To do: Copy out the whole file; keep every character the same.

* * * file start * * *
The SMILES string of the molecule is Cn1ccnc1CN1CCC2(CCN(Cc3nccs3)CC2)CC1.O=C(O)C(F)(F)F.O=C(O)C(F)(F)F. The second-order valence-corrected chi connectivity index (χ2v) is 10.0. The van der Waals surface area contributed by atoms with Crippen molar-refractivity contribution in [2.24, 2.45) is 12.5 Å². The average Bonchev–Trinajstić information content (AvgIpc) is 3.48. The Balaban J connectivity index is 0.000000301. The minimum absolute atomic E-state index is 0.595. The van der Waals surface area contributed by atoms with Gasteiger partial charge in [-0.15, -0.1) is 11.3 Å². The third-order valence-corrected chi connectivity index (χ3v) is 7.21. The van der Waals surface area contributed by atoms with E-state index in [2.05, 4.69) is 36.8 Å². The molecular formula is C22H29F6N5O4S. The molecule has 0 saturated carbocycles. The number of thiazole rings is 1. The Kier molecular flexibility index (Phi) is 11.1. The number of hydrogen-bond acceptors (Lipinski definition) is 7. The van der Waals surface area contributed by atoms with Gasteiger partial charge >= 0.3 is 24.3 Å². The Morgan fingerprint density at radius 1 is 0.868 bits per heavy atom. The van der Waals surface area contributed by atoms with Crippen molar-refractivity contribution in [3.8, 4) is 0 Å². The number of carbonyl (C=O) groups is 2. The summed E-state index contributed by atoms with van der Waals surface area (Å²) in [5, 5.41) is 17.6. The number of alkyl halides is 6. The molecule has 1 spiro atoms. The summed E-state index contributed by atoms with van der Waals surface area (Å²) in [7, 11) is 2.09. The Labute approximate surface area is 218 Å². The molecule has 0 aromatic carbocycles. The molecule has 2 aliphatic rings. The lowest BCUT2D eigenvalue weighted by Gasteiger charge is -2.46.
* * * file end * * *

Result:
The SMILES string of the molecule is Cn1ccnc1CN1CCC2(CCN(Cc3nccs3)CC2)CC1.O=C(O)C(F)(F)F.O=C(O)C(F)(F)F. The second-order valence-corrected chi connectivity index (χ2v) is 10.0. The van der Waals surface area contributed by atoms with Crippen molar-refractivity contribution in [2.24, 2.45) is 12.5 Å². The average Bonchev–Trinajstić information content (AvgIpc) is 3.48. The Balaban J connectivity index is 0.000000301. The minimum absolute atomic E-state index is 0.595. The van der Waals surface area contributed by atoms with Gasteiger partial charge in [-0.15, -0.1) is 11.3 Å². The third-order valence-corrected chi connectivity index (χ3v) is 7.21. The van der Waals surface area contributed by atoms with E-state index in [2.05, 4.69) is 36.8 Å². The molecular formula is C22H29F6N5O4S. The molecule has 0 saturated carbocycles. The number of thiazole rings is 1. The Kier molecular flexibility index (Phi) is 11.1. The number of hydrogen-bond acceptors (Lipinski definition) is 7. The van der Waals surface area contributed by atoms with Gasteiger partial charge >= 0.3 is 24.3 Å². The Morgan fingerprint density at radius 1 is 0.868 bits per heavy atom. The van der Waals surface area contributed by atoms with Crippen molar-refractivity contribution in [3.8, 4) is 0 Å². The number of carbonyl (C=O) groups is 2. The summed E-state index contributed by atoms with van der Waals surface area (Å²) in [5, 5.41) is 17.6. The number of alkyl halides is 6. The molecule has 1 spiro atoms. The summed E-state index contributed by atoms with van der Waals surface area (Å²) in [7, 11) is 2.09. The Labute approximate surface area is 218 Å². The molecule has 0 aromatic carbocycles. The molecule has 2 aliphatic rings. The lowest BCUT2D eigenvalue weighted by Gasteiger charge is -2.46.